But as I said, this doesn’ apply to Mr. Fulton.

  5. Dan Calloway says:

    I personally know Lewis and visited him while he was incarcerated. As the facts and motives of various players surrounding Lewis’ guilty plea and conviction of child molestation, etc. have been explained to me, I believe Lewis to be innocent of those charges. It was expedient for him to plead guilty to those charges to avoid other potentially more severe unrelated outcomes. And yes, Lewis had a prior record; anyone knowing the gauntlet Lewis had to survive as a child would wonder (but for the grace of God) why the prior record is not exponentially worse.

    Lewis has served his time for the crimes for which he was convicted. Is there to be no redemption for Lewis? Must everyone stand at the ready to hurl more stones at him? Surely enough were heaped upon him when as a child he was, indeed, guiltless.

    Lewis is trying to find his way. Aren’t we all engaged in that pursuit? Is Lewis perfect? Has any of us reached perfection?

  6. Rob says:

    Yes Dan…You are 100% correct. Everyone IS trying to find their way. So true.

    However, most of us (no matter how tragic our upbringing) aren’t raping small children along our ‘path to enlightenment.’

    Everyone in this world has the ‘right’ to earn a living, yes. But I think you’d be hard pressed to find many people who believe pedophiles deserve massive financial, emotional and community support toward their ‘artistic endeavors’.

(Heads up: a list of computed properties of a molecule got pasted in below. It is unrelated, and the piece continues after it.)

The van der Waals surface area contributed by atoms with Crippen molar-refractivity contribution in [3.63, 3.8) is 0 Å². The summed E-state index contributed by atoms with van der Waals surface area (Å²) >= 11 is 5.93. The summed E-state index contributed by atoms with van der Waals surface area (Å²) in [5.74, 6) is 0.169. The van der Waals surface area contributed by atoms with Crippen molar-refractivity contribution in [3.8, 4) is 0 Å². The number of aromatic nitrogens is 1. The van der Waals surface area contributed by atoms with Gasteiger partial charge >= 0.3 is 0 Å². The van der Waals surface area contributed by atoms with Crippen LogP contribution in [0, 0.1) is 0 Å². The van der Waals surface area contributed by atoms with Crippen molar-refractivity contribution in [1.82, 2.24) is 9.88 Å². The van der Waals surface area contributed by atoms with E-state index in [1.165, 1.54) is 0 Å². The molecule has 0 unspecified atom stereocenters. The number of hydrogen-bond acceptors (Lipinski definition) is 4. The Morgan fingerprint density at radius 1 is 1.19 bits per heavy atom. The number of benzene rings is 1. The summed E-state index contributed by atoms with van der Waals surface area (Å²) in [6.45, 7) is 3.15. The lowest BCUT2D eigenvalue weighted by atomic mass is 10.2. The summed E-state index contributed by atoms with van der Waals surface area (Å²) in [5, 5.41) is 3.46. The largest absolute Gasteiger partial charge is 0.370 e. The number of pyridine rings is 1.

Should Lewis be allowed to earn a living? Of course. Should he be allowed to pursue a life involving pottery? Certainly.

    Should Don Hudson and Kenneth Nielson stand behind someone who LITERALLY destroyed a little girl’s life by physically torturing her mind and body? NO.

    Should they be clapping their hands and waving their pom-poms for a child molester/rapist? NO.

    Should they be printing photos like the ones they did of Lewis? NO.

    Instead, why don’t they apply all their grand ‘efforts’ toward a festival to earn scholorship money for children who have been victimized by people like Lewis?

    Which raises the question: What was Don Hudson thinking? He used to be a lawyer, for god’s sake. I can’t believe he made a move like this. Hasn’t he ever heard of the phrase ‘death by association?’ Every single human being I know is boycotting anything involving DK Clay. Don and Kenneth just committed instant career suicide.

  7. Dan Calloway says:

    Rob,

    If Lewis were guilty of raping and destroying a little girl’s life, I would agree with you. However, if you knew the true facts, you might be concerned about others involved rather than Lewis. You do understand that pleading guilty to a crime can be far different from being guilty of that crime. This will be my final comment in this matter.